“You live next door, don’t you?” He jerked his head toward her home.
                 She bent to grasp the end of her dog’s leash. “Yes, I do.”
                He extended his hand when she straightened. “Dan Wolford.” His dimple flashed again and his smile did all kinds of twitchy things to her insides. “Most people simply call me Wolf.”
                I’ll just bet they do.
               She glanced at his hand for a second. No need to be rude, even if she didn’t care for his cavalier attitude toward women. She did the polite thing. “Welcome to the neighborhood, Dan.”
               "Wolf, please.” His large paw enveloped hers, and warmth spread upwards from her stomach, did a backflip and then dove downwards. Meanwhile, his dark gaze assessed her entire body and face, as if she were the most dazzling woman in sweaty running clothes he’d ever seen. His solitary dimple winked along with his thousand-watt smile. One dark eyebrow rose as if he were waiting for her to share her name. She wasn’t sure why she hesitated. She was reluctant.  Fueled by his cocksure attitude, no doubt. Now there was a cliché, if ever she’d heard one.
                  His thumb rubbed slow, lazy circles over her knuckles detonating sensual signals straight to her core. Oh, he was good at this magnetism stuff.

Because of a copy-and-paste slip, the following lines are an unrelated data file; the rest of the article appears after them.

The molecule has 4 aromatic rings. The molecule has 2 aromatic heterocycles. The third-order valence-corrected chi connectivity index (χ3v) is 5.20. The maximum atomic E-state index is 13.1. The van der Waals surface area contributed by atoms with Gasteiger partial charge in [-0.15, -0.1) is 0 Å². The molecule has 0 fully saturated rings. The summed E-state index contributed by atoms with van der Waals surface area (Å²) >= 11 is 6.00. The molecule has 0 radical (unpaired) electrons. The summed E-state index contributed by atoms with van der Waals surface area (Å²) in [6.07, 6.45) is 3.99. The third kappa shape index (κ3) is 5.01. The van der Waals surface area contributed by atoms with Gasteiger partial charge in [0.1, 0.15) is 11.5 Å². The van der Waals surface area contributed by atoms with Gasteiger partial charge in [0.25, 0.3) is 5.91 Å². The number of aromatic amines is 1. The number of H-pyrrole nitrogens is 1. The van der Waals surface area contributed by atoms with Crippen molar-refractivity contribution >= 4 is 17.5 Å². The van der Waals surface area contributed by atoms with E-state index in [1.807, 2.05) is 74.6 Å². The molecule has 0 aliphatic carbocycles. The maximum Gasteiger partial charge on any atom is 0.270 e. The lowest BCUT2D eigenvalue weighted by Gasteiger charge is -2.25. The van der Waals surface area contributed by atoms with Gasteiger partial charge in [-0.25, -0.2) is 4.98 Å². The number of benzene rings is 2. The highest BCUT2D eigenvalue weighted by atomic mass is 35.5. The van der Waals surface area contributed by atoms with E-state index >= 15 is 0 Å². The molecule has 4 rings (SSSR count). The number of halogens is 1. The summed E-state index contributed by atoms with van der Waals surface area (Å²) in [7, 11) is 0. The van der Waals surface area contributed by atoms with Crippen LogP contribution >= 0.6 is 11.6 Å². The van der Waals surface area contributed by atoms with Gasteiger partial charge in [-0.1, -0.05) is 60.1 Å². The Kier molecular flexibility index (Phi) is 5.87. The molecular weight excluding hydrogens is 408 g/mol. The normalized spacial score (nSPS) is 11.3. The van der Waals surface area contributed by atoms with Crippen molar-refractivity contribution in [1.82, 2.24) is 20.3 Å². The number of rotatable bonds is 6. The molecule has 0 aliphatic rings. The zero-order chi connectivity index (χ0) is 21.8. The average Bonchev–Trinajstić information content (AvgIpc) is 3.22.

Wolf glanced at her prancing, panting dog. “Einstein, does your owner have a name? It looks like she’s not sharing today.”
                    Oh, for Pete’s sake.
                   Einstein whined, his tongue lolling crooked from his mouth.
                   “Huh, looks like Einstein’s not talking either.” She tugged her hand free. “Excuse me. I have Christmas shopping planned for this afternoon. I better get going.” She pivoted toward her front door.
                     “Have a good day, Becca Sinclair.” His deep voice washed over her, sending an annoyed shiver up her spine. So the man knew her name all along and was just playing dumb. Was that sneaky arrogance or stalker creepy?
                     She glared at him over her shoulder. “If you knew my name, why’d you make a big deal out of asking for it?”